Women in Sports Week: Do Headline Women’s Sports receive fair exposure?


The short answer: no, I don’t believe that they currently do. The longer answer, with well over half of the headlines on the BBC Sport page being dedicated to the news in men’s sports, I think it becomes obvious to see that the focus on women’s sports simply isn’t there. Not only in the news, but there is a significant lack of general support and focus for women’s sports. But why is that? And what is being done to change this focus?

Admittedly, it’s not like there are no headlines at all dedicated to women’s sports. Going back to BBC Sport, there’s some focus on women’s hockey and football. On the Guardian’s sport page, however, I struggled to see any headlines on women’s sports. It’s the same situation on the Telegraph’s sport page, and it’s the same again on the Independent. Why then, is there such a lack of focus on women’s sports?

Part of the reason is that it’s a bit of a vicious cycle. With so much focus on men’s sports in the headlines, particularly on football, rugby and cricket, readers tend to find themselves focusing on those articles. In turn, the readership on those articles are much higher because they’re at the top of the page, and so the news outlets churn out more of the same to keep their readers supposedly happy. But what if, for those readers who want a bigger variety of sports news, the reason that we focus so much on men’s sports is simply because those articles are there, not because we actually want them, and so we unintentionally give off the impression that we do want them? What then?

To counteract this focus, some headline sports are trying to find ways to increase female participation through other means, and it’s really wonderful to see. Just because the media focus isn’t quite there doesn’t mean that the effort isn’t being made.

The Women in Sport organisation is one prime example of how they’re trying to better the environment for women playing sport and bring women’s sports to the focus. Their mission states that ‘Our vision is a society where gender equality exists in every sphere. We’re advancing gender equality through and within sport; empowering women and girls through sport and the sport sector’. Each year they are funded by Sports England to further their understanding to transform sport for women and girls. They also get involved with partnerships with county sports in order to further enhance this aim.

There is also the Women’s Sports Foundation. They advocate equality and sport and state that ‘We believe that sports are a birthright and we use our powerful voice to advocate for equality in sports for every girl and woman. We speak out for safe, equal playing fields for school-aged and elite athletes around the world and promote female leadership in all areas of sports’. There are plenty of organisations and groups which are trying to better the world of sports for women. But this is not enough, and the media is something which is able to play a big role in transforming this.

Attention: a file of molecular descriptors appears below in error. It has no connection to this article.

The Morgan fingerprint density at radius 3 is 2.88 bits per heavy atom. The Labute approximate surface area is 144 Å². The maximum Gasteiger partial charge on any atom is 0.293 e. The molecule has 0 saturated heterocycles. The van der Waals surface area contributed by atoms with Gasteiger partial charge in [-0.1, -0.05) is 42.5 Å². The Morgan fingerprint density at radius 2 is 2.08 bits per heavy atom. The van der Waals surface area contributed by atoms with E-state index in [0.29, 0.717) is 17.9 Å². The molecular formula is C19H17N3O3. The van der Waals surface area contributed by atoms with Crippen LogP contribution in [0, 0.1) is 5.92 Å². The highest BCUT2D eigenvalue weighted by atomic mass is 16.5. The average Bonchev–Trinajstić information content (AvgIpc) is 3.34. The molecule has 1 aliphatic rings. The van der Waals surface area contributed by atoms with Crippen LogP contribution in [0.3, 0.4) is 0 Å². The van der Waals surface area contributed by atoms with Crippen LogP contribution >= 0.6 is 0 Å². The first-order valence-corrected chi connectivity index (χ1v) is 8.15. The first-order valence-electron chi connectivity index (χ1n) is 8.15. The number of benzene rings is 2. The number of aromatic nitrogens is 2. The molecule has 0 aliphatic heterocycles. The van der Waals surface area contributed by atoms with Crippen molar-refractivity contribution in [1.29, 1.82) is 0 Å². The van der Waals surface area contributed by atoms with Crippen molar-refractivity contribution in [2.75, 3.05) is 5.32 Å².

England hooker Amy Cokayne recently gave an interesting interview with the BBC about the gradual development of women’s rugby, and how it is slowly moving in the right direction. Although the momentum following the recent World Cup in Ireland was huge, she’s hoping that it doesn’t drop off and that more countries decide to follow suit. Under a new agreement between England’s players and the union, players will receive a match fee and training payments for the first time, demonstrating that steps in the right direction are gradually being taken. But the lack of media focus on the World Cup compared to other men’s events is still a vital influence in the redirection of the public focus, and her frustration at seeing the stadium much emptier at their games compared to the men’s games is understandable.

I think we can all agree that there are some powerfully influential female figures in the sports world, one prime example being Serena Williams, 23-time Grand Slam winner. It could also be said that despite this she still doesn’t receive the recognition that some of the top male tennis players receive, which some recent high-profile interviews, some with male British player Andy Murray, demonstrate. In one of them, the journalist leading the interview said to Murray that ‘Sam [Querry] is the first US player to reach a major semi-final since 2009’ at which point Murray interrupted him to say ‘male player’. The journalist, flustered, said ‘yes, first male player, that’s for sure’, seemingly forgetting that both Serena and Venus Williams, as well as Sloane Stephens, Madison Keys and Coco Vandeweghe, have all reached grand slam semi-finals since Andy Roddick lost to Roger Federer in the 2009 Wimbledon final. This frustrating example, where a male athlete has to speak up to make sure that women’s achievements in sports are not forgotten, is just one of a long history of the dominance of men’s sports, especially within the media.

Many have acknowledged that much of women’s sports simply does not bring in the revenue that men’s sports does; but why is this? Is this because there is no media focus to draw the readers and fans to the sport? Perhaps if this changes, the big divide between women’s and men’s sports will also change and start to lessen.


English and History student.

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